Houston Police Chief Art Acevedo said he went to Santa Fe on Friday and encountered a shattered community. Acevedo, who believes some gun control measures should be put in place to prevent such shootings, said he hit “rock bottom” after the most recent attack.
“When you start hearing young people that go through this say ‘I knew it could happen here, I’m not surprised it could happen here, I expect it could happen here,’ it tells me that we failed,” Acevedo said in an interview. “We failed as a nation, we failed as policymakers.”
Sam Heidler, an 18-year-old senior at Richard Montgomery, said every time she walks into school, she thinks of the best way to get out should there be a shooter. She turned on her phone after taking a test on Friday morning and learned of the shooting in Texas.
“At the beginning, there’s usually a bit of an emotional disconnect at this point because it’s something we’re so used to,” she said. “When you hear more about it, especially when you hear from other students, it hits home because they’re the same age as us.”
She received dozens of messages in a group text chain with fellow members of Montgomery County Students for Gun Control. After school, eight of them took the train to the U.S. Capitol and had a lie-in in front of the office of House Speaker Paul D. Ryan (R-Wis.) Four of the eight were arrested; Heidler was not.
“We knew we just wanted to do something,” she said.
Maryam Kia-Keating, an associate professor of psychology at the University of California at Santa Barbara who studies childhood trauma, said in addition to the news of school shootings, children as young as three and four are now participating in lockdown drills, which opens up the concept that violence can happen anywhere and at any time.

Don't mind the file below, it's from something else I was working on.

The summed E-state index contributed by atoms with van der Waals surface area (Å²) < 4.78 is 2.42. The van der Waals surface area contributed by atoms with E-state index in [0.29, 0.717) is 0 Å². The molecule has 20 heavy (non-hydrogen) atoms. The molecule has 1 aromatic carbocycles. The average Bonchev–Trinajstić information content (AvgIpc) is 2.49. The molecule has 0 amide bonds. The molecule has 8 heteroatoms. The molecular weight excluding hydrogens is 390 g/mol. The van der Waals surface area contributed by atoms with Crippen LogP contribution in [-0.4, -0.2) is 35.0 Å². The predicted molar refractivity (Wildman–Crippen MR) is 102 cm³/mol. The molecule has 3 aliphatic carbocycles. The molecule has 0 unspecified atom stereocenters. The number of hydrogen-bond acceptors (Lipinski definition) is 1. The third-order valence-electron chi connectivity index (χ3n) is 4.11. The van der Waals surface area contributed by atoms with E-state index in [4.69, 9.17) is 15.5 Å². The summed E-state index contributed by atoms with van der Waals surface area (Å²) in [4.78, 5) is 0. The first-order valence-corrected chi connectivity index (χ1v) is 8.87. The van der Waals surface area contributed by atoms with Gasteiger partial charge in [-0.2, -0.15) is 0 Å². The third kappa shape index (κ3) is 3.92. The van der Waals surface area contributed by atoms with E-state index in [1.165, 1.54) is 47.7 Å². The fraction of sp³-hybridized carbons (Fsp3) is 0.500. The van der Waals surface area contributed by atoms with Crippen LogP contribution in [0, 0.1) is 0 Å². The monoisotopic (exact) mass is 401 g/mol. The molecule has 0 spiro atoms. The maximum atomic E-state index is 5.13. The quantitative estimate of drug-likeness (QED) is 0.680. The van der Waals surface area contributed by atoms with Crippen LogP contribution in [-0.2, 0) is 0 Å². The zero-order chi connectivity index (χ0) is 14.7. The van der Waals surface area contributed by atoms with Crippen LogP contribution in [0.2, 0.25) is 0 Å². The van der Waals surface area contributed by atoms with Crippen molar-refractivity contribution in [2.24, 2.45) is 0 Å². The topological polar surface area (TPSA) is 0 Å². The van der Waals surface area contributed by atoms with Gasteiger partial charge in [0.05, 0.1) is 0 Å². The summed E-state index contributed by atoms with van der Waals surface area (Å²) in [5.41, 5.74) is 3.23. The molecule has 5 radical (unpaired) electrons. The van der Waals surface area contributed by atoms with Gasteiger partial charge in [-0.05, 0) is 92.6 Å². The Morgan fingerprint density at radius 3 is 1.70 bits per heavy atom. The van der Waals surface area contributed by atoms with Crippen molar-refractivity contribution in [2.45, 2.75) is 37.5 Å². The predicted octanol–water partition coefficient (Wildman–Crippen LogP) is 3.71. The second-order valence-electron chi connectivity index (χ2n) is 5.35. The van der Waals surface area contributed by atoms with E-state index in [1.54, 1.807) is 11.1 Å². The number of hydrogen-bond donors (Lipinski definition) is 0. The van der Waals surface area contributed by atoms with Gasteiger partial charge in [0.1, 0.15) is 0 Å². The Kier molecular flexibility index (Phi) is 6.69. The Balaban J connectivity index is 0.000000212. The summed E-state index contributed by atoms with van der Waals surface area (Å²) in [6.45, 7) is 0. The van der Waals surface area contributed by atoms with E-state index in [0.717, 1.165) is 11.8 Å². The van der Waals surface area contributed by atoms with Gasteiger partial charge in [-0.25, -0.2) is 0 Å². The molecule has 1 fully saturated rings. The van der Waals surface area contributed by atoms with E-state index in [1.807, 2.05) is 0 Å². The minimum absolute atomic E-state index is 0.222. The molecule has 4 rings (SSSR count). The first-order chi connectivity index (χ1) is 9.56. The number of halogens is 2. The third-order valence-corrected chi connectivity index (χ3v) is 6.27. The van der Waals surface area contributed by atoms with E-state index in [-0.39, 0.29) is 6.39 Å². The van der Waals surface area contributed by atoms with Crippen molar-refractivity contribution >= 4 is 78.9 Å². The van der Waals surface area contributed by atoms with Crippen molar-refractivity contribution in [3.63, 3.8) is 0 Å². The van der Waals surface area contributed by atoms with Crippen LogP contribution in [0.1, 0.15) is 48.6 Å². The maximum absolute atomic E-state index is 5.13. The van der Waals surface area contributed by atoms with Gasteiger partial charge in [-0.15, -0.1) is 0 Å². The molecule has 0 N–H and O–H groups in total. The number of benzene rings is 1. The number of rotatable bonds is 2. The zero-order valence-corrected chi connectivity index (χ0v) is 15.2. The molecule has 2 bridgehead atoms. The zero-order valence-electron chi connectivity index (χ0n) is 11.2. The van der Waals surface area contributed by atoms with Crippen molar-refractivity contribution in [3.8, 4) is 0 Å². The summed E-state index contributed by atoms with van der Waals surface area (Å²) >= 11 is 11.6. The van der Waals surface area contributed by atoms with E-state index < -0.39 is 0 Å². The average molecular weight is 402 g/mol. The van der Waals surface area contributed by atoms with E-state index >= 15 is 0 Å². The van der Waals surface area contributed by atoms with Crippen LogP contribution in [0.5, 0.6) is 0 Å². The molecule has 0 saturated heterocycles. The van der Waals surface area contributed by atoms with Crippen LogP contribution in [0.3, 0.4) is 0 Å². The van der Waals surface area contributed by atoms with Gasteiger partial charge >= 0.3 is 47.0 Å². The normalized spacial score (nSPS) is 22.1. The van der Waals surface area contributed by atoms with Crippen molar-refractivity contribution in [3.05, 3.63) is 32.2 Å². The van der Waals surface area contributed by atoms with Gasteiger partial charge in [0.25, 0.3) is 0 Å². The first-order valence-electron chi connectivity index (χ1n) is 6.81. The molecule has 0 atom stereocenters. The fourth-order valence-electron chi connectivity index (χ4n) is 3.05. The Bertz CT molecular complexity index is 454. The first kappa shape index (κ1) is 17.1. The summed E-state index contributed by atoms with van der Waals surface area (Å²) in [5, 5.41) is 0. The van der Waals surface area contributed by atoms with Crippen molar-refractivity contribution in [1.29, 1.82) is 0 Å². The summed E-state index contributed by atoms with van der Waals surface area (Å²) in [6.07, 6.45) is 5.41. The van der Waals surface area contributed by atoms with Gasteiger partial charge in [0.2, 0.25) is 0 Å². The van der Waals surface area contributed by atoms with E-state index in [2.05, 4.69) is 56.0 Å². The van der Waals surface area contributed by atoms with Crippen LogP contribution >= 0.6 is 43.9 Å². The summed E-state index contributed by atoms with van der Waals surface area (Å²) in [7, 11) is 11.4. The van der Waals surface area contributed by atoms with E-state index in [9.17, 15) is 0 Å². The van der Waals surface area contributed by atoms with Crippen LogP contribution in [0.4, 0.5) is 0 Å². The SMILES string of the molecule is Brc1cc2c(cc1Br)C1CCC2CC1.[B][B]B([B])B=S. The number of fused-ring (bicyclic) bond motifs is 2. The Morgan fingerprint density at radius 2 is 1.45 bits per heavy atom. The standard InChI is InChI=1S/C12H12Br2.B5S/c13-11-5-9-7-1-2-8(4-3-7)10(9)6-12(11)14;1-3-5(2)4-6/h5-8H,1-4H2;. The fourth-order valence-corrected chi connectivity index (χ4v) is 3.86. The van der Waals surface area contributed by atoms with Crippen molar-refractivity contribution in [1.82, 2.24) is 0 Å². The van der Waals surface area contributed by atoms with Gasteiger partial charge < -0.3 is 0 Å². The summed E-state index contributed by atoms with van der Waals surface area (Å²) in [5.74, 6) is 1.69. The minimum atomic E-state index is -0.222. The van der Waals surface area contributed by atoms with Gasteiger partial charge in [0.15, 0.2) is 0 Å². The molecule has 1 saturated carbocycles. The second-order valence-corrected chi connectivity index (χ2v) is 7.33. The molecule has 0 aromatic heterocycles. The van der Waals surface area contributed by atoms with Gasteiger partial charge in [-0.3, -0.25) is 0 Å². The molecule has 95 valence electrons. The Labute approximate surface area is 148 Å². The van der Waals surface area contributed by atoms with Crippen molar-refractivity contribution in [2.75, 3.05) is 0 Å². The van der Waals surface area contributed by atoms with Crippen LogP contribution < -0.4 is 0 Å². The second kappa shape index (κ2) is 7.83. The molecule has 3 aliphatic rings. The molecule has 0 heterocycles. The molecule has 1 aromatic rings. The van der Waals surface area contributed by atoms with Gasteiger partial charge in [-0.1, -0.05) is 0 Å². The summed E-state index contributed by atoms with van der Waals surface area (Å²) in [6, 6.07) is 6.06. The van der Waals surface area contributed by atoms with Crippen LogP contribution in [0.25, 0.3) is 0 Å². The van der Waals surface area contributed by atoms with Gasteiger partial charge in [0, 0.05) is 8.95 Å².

“It’s really shattering our beliefs in a safe and just world,” she said. “In some ways, we’re just surviving by becoming a little bit numb, but it’s not a desirable outcome. It’s going to have a very bad ripple effect down the line and even right now.”
After the Parkland shooting, Chalmers McCahill had to explain to her children that their babysitter Gina Montalto had died and was “now a beautiful angel.”
After hearing about the shooting in Texas, she thought about how Santa Fe will now feel the same loss and shock that still pervades Parkland. While she felt “heartbreak” for those strangers, she wasn’t shocked another shooting happened.
“I think you’re so desensitized to it now,” McCahill said. “At this point you just become numb and you’re like: At what point will this stop? What’s it going to take? How much more?”
McCahill never worried about her children going to school before, but now she is “petrified.”
She said she is a Republican who believes in the right to bear arms, but she also believes in certain restrictions on guns. In her home, she keeps a revolver in a safe that can only open with her thumbprint. She grew up in North Carolina, where her father hunted with a rifle, but she remembered how it was locked away, never loaded and only used for sport.
“How do we keep our children safe in school? I’m so tired of it being pointed at parties and making everything political. It has nothing to do with politics,” she said. “Why can’t this be about the kids?”
Coy Ferreira’s six-year-old daughter turned on the family’s Xbox on Friday and saw YouTube videos of kids running from Santa Fe High School. She then asked: “Daddy, has that happened again?”
Six months ago, a gunman opened fire at her elementary school in Rancho Tehama Reserve, Calif., while she, her father, and other students and teachers sheltered inside a classroom. A secretary there put the school on immediate lockdown as the shooter approached, preventing his entry, a move credited with saving lives.
“I said, ‘Yes it has,’ ” said Ferreira, who wants to see teachers armed and schools fortified. “I was grateful she didn’t ask if it would happen at our school again, because I would have to say ‘No,’ but you can’t guarantee it.”
Teddy Amenabar, Kayla Epstein and Ellie Silverman contributed to this report.